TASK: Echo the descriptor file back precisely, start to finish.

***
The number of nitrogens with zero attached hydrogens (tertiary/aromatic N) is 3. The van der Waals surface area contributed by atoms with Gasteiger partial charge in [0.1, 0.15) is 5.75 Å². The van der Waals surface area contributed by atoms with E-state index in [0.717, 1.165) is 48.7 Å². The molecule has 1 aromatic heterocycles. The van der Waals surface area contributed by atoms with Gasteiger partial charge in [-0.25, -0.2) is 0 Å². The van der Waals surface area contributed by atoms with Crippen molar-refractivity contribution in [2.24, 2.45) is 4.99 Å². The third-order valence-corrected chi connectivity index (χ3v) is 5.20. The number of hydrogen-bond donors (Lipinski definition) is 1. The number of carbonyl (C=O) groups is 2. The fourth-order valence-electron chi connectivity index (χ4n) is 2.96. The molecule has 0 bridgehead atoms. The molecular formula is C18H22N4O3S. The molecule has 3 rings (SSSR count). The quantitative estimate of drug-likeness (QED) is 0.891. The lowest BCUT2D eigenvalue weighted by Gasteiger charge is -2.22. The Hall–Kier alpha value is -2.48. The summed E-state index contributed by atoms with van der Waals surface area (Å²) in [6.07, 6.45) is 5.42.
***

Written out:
The number of nitrogens with zero attached hydrogens (tertiary/aromatic N) is 3. The van der Waals surface area contributed by atoms with Gasteiger partial charge in [0.1, 0.15) is 5.75 Å². The van der Waals surface area contributed by atoms with E-state index in [0.717, 1.165) is 48.7 Å². The molecule has 1 aromatic heterocycles. The van der Waals surface area contributed by atoms with Gasteiger partial charge in [-0.25, -0.2) is 0 Å². The van der Waals surface area contributed by atoms with Crippen molar-refractivity contribution in [2.24, 2.45) is 4.99 Å². The third-order valence-corrected chi connectivity index (χ3v) is 5.20. The number of hydrogen-bond donors (Lipinski definition) is 1. The number of carbonyl (C=O) groups is 2. The fourth-order valence-electron chi connectivity index (χ4n) is 2.96. The molecule has 0 bridgehead atoms. The molecular formula is C18H22N4O3S. The molecule has 3 rings (SSSR count). The quantitative estimate of drug-likeness (QED) is 0.891. The lowest BCUT2D eigenvalue weighted by Gasteiger charge is -2.22. The Hall–Kier alpha value is -2.48. The summed E-state index contributed by atoms with van der Waals surface area (Å²) in [6.07, 6.45) is 5.42.